In order to root out the lethal human anthrax by the year 2024 from the soils of tribal district Koraput, the ICMR's Bhubaneswar Unit - the Regional Medical Research Centre (RMRC) - has commissioned a study to analyse the implementation of a 'One Health' intervention model based on the principles of Theory of Change (ToC) there, which will soon give a final word on routine vaccination against anthrax.
As per the data available with IDSP, the outbreak of Anthrax in the year 2021 has been observed in the districts of Gajapati, Rayagada and Koraput, but the epicentre of the disease in the State is Koraput.
Though this is known as a hot-season disease and outbreaks are believed to continue to happen in hot-dry climates accompanied by occasional brief showers, the disease outbreak in the district has been observed throughout the year, except for November and December, reveals IDSP data.
The zoonotic disease is considered fatal if patients are not diagnosed early and treated promptly with antibiotics. The spores of the bacteria Bacillus anthracis are present in the soil. It affects both animals (domesticated like cattle and wild) and humans. Basically, the transmission happens from animals to humans. The human organs that will be under attack are the lungs, intestine and skin.
Data with RMRC Bhubaneswar shows, over the last 15-years,14 of 30 districts in the State have experienced outbreaks of human anthrax. When the total number of cases is estimated at around 1,208, the human toll stood at 436. The epicentre Koraput bears the burden of over 300 human anthrax cases, including 10 deaths, in the last 6-years.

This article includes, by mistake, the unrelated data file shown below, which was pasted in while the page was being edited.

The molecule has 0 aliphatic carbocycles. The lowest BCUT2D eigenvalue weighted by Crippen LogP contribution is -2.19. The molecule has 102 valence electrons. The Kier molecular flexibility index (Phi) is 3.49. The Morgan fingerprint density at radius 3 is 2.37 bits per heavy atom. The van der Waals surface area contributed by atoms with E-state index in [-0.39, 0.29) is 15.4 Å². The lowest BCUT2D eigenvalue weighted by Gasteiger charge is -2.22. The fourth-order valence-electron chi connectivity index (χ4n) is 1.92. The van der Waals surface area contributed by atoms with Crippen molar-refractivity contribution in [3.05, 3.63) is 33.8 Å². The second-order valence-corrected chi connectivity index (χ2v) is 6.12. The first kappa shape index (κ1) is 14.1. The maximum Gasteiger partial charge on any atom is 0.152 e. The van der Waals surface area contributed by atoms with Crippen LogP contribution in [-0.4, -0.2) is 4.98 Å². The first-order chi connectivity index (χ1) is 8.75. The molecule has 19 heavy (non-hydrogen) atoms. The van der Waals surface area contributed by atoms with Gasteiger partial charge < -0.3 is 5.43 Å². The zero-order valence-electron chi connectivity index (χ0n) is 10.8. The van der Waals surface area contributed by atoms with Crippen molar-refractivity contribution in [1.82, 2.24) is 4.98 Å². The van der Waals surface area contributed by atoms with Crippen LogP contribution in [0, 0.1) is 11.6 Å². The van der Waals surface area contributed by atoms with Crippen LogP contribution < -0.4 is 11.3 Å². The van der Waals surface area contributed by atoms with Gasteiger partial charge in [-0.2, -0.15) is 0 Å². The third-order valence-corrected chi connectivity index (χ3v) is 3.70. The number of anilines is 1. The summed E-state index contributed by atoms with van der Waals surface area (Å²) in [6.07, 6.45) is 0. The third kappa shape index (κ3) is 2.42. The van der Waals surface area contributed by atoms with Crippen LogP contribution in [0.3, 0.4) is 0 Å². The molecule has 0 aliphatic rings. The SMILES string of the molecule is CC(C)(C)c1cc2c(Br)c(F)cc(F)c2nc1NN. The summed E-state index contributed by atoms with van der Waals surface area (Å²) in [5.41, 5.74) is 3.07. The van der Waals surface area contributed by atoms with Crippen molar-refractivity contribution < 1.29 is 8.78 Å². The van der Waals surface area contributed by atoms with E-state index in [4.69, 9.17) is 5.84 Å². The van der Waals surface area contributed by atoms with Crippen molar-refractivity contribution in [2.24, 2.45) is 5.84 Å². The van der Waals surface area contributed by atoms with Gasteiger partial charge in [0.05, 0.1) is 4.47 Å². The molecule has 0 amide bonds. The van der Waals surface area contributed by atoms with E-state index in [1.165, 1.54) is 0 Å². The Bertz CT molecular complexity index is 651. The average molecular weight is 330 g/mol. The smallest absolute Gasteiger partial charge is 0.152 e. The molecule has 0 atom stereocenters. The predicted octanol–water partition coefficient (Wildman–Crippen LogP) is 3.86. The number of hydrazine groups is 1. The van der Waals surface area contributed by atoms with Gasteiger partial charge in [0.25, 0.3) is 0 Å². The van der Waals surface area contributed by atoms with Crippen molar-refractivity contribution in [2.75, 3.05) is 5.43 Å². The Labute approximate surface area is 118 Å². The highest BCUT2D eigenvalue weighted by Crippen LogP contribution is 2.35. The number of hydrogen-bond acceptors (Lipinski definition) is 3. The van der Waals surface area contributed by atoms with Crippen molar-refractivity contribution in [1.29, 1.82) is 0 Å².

The social cost seems too high as almost all the cases have been detected from a group of indigenous tribes involved in handling and consuming animal carcasses, surveillance data reveals.
"Viewing the dimensions of the disease - social and health - RMRC in association with Odisha Government Health Department has planned to implement this research project in Koraput. The "One Health" approach will demonstrate the feasibility for the elimination of human anthrax cases in three years," explained RMRC scientist Hari Choudhary.
As separate components to eliminate the disease of human anthrax cases in the endemic regions have not yielded any significant outcome, the RMRC for the first time in India has planned this 'One Health' approach model, he further outlined.
The RMRC - Odisha government joint study team is led by RMRC Bhubaneswar head Dr Sanghmitra Pati.
What 'One Health' Model Is?
- Risk zoning will be done first, based on surveillance data available with regard to the previous infections in both humans and animals from different units in the district.
- Geographic Information systems (GIS) mapping will be done on a real-time basis to categorize the geographical limits of the district.
- The objective is to identify places that need immediate health intervention, which will then be put in the RED (means urgent action), YELLOW(means Alert mode) and GREEN (it doesn't mean alright but continue monitoring) zones during and post the outbreak.
- Besides, it will also focus on Capacity-building, surveillance, and IEC/BCC activities that can be taken up on a priority basis in the zones.
- The team will also advocate a strong free-of-cost routine and outbreak (ring) vaccination program against anthrax in the district.
- Besides, it will develop an SOP for the health and administrative department to preempt the anthrax challenge.
The details of the study are published in the latest issue of PLOS journal.